How to Train Your Dragon (A PopEntertainment.com Movie Review)
How to Train Your Dragon
HOW TO TRAIN YOUR DRAGON (2010)
Featuring the voices of Jay Baruchel, Gerard Butler, America Ferrera, Craig Ferguson, Jonah Hill, Christopher Mintz-Plasse, Kristen Wiig, T.J. Miller, Ashley Jensen, Robin Atkin Downes, Philip McGrade, Kieron Elliott and David Tennant.
Screenplay by Will Davies, Chris Sanders and Dean DeBlois.
Directed by Chris Sanders and Dean DeBlois.
Distributed by Dreamworks / Paramount Pictures. 98 minutes. Rated PG.
The recipe for a modern computer-animated film seems to be rather simple. Take one misunderstood outcast. Put him (or her) in an unusual circumstance in a far-off time or place that is part realism/part fantasy. Make sure his parent is an authority figure of some sort. Give him some funny loser friends, a wacky boss and a crush on a cute member of the opposite sex who barely notices him. Then introduce him to a new best friend – someone or thing that looks to be fearsome, but is actually a sweet and gentle soul. Sprinkle with a feel-good message about tolerance of those that are different than us. Mix in several comic set pieces and some spectacular looking action sequences before settling in for the inevitable showdown with unspeakable evil – which shows up all too often in the movies in the form of a giant dragon. (At least here we are warned about the inevitable super-dragon showdown in the title.) Stir well and serve to the hungry masses at the multiplexes.
How to Train Your Dragon is hardly an original film, but that does not mean it is not an enjoyable film. In fact, before the overblown action climax, Dragon is one of the better of the recent CGI extravaganzas. Dreamworks – which is the studio behind this film, Kung Fu Panda, Monsters vs. Aliens and the Shrek movies – still has not reached the Pixar gold standard, but they are certainly bringing more to the table than crass stuff like Planet 51 and Cloudy with a Chance of Meatballs.
Actually, with Dragon the studio is apparently slipping into Pixar’s story model. The earlier Dreamworks films (as well as others from the studio like Madagascar, A Shark Tale and Bee Movie) tended to stock up on snarky humor at the expense of story.
While there are certainly funny parts to this film, it seems more interested in putting together a plot, characters and visual majesty. While they don’t always hit pay dirt on the characters, the storyline is nicely layered (before the overwrought last 20 or so minutes) and much of the action is stunningly beautiful. How to Train Your Dragon is also one of the rare animated films that actually benefits from 3D – the dragon flights here are almost as impressive as the similar effects in Avatar.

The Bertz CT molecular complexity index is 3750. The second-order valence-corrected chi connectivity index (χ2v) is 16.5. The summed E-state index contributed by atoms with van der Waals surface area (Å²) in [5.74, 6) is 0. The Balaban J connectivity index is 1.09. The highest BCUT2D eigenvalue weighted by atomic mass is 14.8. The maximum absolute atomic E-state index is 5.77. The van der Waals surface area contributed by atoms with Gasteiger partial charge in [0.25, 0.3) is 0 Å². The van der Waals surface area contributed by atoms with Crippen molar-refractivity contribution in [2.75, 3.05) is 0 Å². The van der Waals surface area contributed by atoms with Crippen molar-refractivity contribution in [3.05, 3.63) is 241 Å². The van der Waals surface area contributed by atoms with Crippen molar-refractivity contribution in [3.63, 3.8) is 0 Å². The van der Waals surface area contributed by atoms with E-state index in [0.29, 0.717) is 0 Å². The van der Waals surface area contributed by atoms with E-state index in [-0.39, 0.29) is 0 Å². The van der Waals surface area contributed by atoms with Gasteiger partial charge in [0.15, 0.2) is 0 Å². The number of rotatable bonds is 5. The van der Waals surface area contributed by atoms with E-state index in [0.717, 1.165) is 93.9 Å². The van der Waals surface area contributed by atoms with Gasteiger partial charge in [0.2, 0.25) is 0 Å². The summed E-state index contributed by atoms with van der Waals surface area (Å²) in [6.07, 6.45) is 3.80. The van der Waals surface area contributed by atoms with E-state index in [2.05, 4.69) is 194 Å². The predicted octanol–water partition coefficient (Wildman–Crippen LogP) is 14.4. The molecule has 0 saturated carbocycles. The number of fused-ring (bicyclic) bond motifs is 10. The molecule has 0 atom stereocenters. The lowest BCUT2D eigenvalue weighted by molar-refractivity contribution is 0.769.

Our hero is called Hiccup (yes, that’s really supposed to be his name, I couldn’t make that one up), a young Viking who obsesses about killing a dragon, because his father is the mayor of the town and the greatest dragon hunter in the land. Dad is embarrassed by his nerdy son, so during a massive dragon attack, Hiccup shoots off a homemade weapon and ends up injuring a huge black night flier.
Hiccup tracks down the dragon but can’t bring himself to kill the being, seeing his soulful eyes. Soon, the dragon becomes like a huge pet for Hiccup. In fact, the characterization of the dragon is one of the nicest flights of fancy in this charming film – who knew that dragons are apparently flying and fire-breathing overgrown pussy cats? Soon Hiccup is rubbing the dragon (whom he has named Toothless, because his teeth only appear when he is ready to attack) on the belly, playing fetch with him, bringing him fish and figuring out how to build an artificial section of his tail so that Toothless can learn to fly.
When his dad signs Hiccup up for dragon-hunting class, the boy shows himself to be able to subdue the fearsome beasts without killing them. Soon word of his abilities spread as Hiccup tries to broker a kind of peace between human and dragon – a detente which is eventually destroyed by his own father.
That, of course and unnecessarily, leads to the overstuffed and rather ordinary climax, but the true reason to see How to Train Your Dragon is the more subtle and deeper-felt lead up. This is ¾ of a very good movie – I just wish the filmmakers hadn’t given in to their more pedestrian impulses.
Copyright ©2010 PopEntertainment.com. All rights reserved. Posted: March 26, 2010.
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